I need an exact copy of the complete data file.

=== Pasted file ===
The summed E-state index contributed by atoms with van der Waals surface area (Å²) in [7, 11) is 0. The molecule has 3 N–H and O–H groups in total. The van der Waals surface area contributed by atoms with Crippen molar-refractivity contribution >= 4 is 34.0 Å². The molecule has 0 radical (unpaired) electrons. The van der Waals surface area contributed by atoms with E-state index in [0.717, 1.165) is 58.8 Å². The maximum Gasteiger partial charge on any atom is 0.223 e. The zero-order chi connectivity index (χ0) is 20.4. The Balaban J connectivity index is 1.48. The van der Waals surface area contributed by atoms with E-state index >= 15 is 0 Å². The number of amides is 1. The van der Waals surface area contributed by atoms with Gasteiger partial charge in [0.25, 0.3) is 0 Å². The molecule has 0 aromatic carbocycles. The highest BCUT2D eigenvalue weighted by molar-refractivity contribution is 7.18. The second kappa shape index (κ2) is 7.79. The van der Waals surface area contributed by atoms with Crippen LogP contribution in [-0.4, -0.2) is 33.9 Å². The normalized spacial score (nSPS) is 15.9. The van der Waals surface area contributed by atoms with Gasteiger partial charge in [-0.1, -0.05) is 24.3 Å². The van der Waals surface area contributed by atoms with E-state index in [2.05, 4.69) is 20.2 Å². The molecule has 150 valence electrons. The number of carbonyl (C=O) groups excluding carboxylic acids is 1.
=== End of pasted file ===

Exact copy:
The summed E-state index contributed by atoms with van der Waals surface area (Å²) in [7, 11) is 0. The molecule has 3 N–H and O–H groups in total. The van der Waals surface area contributed by atoms with Crippen molar-refractivity contribution >= 4 is 34.0 Å². The molecule has 0 radical (unpaired) electrons. The van der Waals surface area contributed by atoms with E-state index in [0.717, 1.165) is 58.8 Å². The maximum Gasteiger partial charge on any atom is 0.223 e. The zero-order chi connectivity index (χ0) is 20.4. The Balaban J connectivity index is 1.48. The van der Waals surface area contributed by atoms with E-state index >= 15 is 0 Å². The number of amides is 1. The van der Waals surface area contributed by atoms with Gasteiger partial charge in [0.25, 0.3) is 0 Å². The molecule has 0 aromatic carbocycles. The highest BCUT2D eigenvalue weighted by molar-refractivity contribution is 7.18. The second kappa shape index (κ2) is 7.79. The van der Waals surface area contributed by atoms with Crippen LogP contribution in [-0.4, -0.2) is 33.9 Å². The normalized spacial score (nSPS) is 15.9. The van der Waals surface area contributed by atoms with Gasteiger partial charge in [-0.1, -0.05) is 24.3 Å². The van der Waals surface area contributed by atoms with E-state index in [2.05, 4.69) is 20.2 Å². The molecule has 150 valence electrons. The number of carbonyl (C=O) groups excluding carboxylic acids is 1.